Workers weigh each can, make any necessary adjustments, and attach a top to the can. Quality Control Taste samples are made from each batch throughout the manufacturing process, usually at a rate of once per hour. The tasters check the chips for salt, seasoning, moisture, color, and overall flavor. Color is compared to charts that show acceptable chip colors. Preventing breakage is a primary goal for potato chip manufacturers. Companies have installed safeguards at various points in the manufacturing process to decrease the chances for breakage. The heights that chips fall from conveyer belts to fryers have been decreased.
Plastic conveyer belts have been replaced with wide mesh stainless steel belts. These allow only the larger chips to travel to the fryers and the smaller potato slivers to fall through the mesh. Byproducts/Waste Rejected potatoes and peelings are sent to farms to be used as animal feed. The starch that is removed in the rinsing process is sold to a starch processor. The Future Potato chips show no sign of declining in popularity. However, the public’s increased demand for low-fat foods has put manufacturers on a fast track to produce a reduced-calorie chip that pleases the palate as well.
In the late 1990s, Proctor and Gamble introduced olestra, a fat substitute that was being test-marketed in a variety of products, including potato chips. Food technicians are using computer programs to design a crunchier chip. Upper- and lower-wave forms are fed into the computer at varying amplitudes, frequencies, and phases. The computer then spits out the corresponding models. Researchers are also working on genetically engineered potatoes with less sugar content since it is the sugar that produces brown spots on chips. Potatoes arrive daily at manufacturing plants.
After they are checked for quality, they are stored at a constant temperature unfil they are processed into potato chips. Some manufacturers treat the potatoes with chemicals to improve the color of the final product. To make the chips, potatoes are fried in either corn oil, cottonseed oil, or a blend of vegetable oils. Flake salt rather than crystal salt is used to season the chips. * 8 Potato chips that are to be flavored pass through a drum filled with the desired powdered seasonings. Cooling and sorting * 9 At the end of the trough, a wire mesh belt pulls out the hot chips.
As the chips move along the mesh conveyer belt, excess oil is drained off and the chips begin to cool. They then move under an optical sorter that picks out any burnt slices and removes them with puffs of air. Packaging * 10 The chips are conveyed to a packaging machine with a scale. As the pre-set weight of chips is measured, a metal detector checks the chips once more for any foreign matter such as metal pieces that could have come with the potatoes or been picked up in the frying process. * 11 The bags flow down from a roll. A central processing unit (CPU) code on the bag tells the machine how many chips should be released into the bag.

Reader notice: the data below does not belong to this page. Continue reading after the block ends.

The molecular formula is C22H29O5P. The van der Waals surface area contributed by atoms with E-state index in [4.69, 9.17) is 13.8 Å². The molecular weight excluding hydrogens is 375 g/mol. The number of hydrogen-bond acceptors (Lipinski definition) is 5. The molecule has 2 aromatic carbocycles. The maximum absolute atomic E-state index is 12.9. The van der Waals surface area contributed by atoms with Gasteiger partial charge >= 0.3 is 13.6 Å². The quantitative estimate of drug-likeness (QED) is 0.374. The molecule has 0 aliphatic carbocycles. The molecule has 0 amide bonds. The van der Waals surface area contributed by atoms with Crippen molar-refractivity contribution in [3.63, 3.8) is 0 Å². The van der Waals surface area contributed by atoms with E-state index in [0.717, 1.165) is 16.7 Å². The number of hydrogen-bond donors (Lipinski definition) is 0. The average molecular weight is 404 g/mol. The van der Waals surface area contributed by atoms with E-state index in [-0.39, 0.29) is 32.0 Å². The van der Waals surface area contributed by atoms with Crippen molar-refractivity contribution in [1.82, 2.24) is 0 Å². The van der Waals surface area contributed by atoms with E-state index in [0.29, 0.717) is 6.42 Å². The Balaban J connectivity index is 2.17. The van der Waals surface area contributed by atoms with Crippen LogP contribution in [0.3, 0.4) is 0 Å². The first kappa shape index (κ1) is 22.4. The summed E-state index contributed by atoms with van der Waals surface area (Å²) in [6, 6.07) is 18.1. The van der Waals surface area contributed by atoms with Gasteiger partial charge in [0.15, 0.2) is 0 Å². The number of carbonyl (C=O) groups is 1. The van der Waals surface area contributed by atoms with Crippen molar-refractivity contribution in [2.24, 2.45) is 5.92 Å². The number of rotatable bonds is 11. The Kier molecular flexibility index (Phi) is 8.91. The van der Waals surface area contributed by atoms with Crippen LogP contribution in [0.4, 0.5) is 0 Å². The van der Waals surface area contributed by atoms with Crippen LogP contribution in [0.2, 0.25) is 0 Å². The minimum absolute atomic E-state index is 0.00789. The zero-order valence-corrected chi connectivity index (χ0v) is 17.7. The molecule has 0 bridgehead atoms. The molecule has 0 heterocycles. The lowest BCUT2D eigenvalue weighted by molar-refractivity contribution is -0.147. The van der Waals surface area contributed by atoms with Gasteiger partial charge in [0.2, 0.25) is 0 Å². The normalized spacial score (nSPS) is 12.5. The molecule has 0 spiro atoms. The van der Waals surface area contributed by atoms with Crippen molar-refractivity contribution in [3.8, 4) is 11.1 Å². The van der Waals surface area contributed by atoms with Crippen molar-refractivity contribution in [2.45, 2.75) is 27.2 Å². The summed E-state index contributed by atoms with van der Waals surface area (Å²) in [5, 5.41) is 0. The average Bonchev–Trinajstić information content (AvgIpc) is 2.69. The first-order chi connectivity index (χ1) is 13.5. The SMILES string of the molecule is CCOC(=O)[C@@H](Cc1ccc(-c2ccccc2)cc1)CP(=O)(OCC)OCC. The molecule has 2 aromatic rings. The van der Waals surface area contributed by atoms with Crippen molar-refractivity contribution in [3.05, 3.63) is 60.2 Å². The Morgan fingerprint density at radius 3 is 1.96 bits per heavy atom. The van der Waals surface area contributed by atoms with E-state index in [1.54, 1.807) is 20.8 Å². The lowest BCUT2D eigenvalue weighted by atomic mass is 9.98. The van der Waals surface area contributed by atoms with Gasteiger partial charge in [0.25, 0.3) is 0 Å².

As the bag forms, (heat seals the top of the filled bag and seals the bottom of the next bag simultaneously) gates open and allow the proper amount of chips to fall into the bag. * 12 The filling process must be accomplished without letting an overabundance of air into the bag, while also preventing the chips from breaking. Many manufacturers use nitrogen to fill the space in the bags. The sealed bags are conveyed to a collator and hand-packed into cartons. * 13 Some companies pack potato chips in I O cans of various sizes. The chips flow down a chute into the cans.
Workers weigh each can, make any necessary adjustments, and attach a top to the can. Quality Control Taste samples are made from each batch throughout the manufacturing process, usually at a rate of once per hour. The tasters check the chips for salt, seasoning, moisture, color, and overall flavor. Color is compared to charts that show acceptable chip colors. Preventing breakage is a primary goal for potato chip manufacturers. Companies have installed safeguards at various points in the manufacturing process to decrease the chances for breakage. The heights that chips fall from conveyer belts to fryers have been decreased.
Plastic conveyer belts have been replaced with wide mesh stainless steel belts. These allow only the larger chips to travel to the fryers and the smaller potato slivers to fall through the mesh. Byproducts/Waste Rejected potatoes and peelings are sent to farms to be used as animal feed. The starch that is removed in the rinsing process is sold to a starch processor. The Future Potato chips show no sign of declining in popularity. However, the public’s increased demand for low-fat foods has put manufacturers on a fast track to produce a reduced-calorie chip that pleases the palate as well. In the late 990s, Proctor and Gamble introduced olestra, a fat substitute that was being test-marketed in a variety of products, including potato chips. Food technicians are using computer programs to design a crunchier chip. Upper- and lower-wave forms are fed into the computer at varying amplitudes, frequencies, and phases. The computer then spits out the corresponding models. Researchers are also working on genetically engineered potatoes with less sugar content since it is the sugar that produces brown spots on chips. Read more: http://www. madehow. com/Volume-3/Potato-Chip. html#b#ixzz2LGhArQvs

Don't use plagiarized sources. Get Your Custom Essay on
How Potato Chips Are Made
Just from $13/Page
Order Essay
Calculator

Calculate the price of your paper

Total price:$26
Our features

We've got everything to become your favourite writing service

Need a better grade?
We've got you covered.

Order your paper

STAY HOME, SAVE LIVES Order your paper today and save 15% with the discount code SKOOL